We need Four Tet’s remix, because it stops us living for empty promises. You’re probably not living for EDM (although, are you), but we’ll all be orienting our lives towards some moment of fulfillment, some moment when we get what’s been promised. But what if we don’t? What if our god — DJ, partner, or boss — is promising something that they won’t, or can’t, deliver?
Harrison goes on: “Whether he knew it or not, Four Tet (via Maceo Plex), was delivering the beleaguered clubbers of Amnesia an insight into the true motions of life. For really, what is our existence but one long build-up to the low-hanging realisation that ‘the drop’ will never come.”
I don’t buy it. I don’t buy it because Opus exists, and it drops like a glitter cannon to the face. It may not give you everything you want, but the drop definitely comes. I don’t buy it because Four Tet’s remix exists. Even flawed and broken promises can give you hope, because those promises remind us that there’s such a thing as fulfillment. They won’t satisfy you, but you can be content with what they lack. They stop you forgetting that you’re hungry.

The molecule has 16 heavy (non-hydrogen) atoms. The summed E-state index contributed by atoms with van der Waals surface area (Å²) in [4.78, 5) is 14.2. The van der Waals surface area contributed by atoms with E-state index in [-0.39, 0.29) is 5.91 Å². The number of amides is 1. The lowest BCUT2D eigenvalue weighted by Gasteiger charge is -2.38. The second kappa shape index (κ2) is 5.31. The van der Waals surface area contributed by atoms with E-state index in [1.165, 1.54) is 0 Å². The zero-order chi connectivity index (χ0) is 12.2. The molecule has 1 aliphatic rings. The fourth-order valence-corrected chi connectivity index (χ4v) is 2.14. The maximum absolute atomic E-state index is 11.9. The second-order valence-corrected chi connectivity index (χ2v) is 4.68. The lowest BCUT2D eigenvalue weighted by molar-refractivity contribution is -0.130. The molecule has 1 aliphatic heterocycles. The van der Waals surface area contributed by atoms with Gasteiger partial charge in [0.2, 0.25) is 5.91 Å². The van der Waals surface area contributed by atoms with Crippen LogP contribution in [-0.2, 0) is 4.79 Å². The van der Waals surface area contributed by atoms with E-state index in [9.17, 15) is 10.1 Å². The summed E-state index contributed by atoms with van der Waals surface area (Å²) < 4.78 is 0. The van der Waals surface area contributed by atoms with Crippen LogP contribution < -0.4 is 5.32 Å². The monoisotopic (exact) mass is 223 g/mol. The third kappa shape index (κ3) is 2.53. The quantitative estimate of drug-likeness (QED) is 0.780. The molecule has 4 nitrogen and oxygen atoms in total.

That’s the heart of it. You can be content in a moment, but never satisfied; because satisfaction isn’t a momentary state. It’s a state of being — a state of eternity. No DJ will satisfy because no DJ can mediate eternal blessing. Until they can, their drop will only ever point beyond itself. No drop will satisfy because forgetting for a moment isn’t the same as finding forever. In reality, a drop can only be a precursive, boulder-splitting double snare — the shadow of something to come.
Be content in the moment, but don’t lose yourself. Find yourself in that moment, in a crowd of hungry people, and never forget that you hunger for more. Be content in the moment, but never satisfied. For satisfaction, look for a god who can promise eternity. You’ll know who that is, because not even death will be able to hold him down.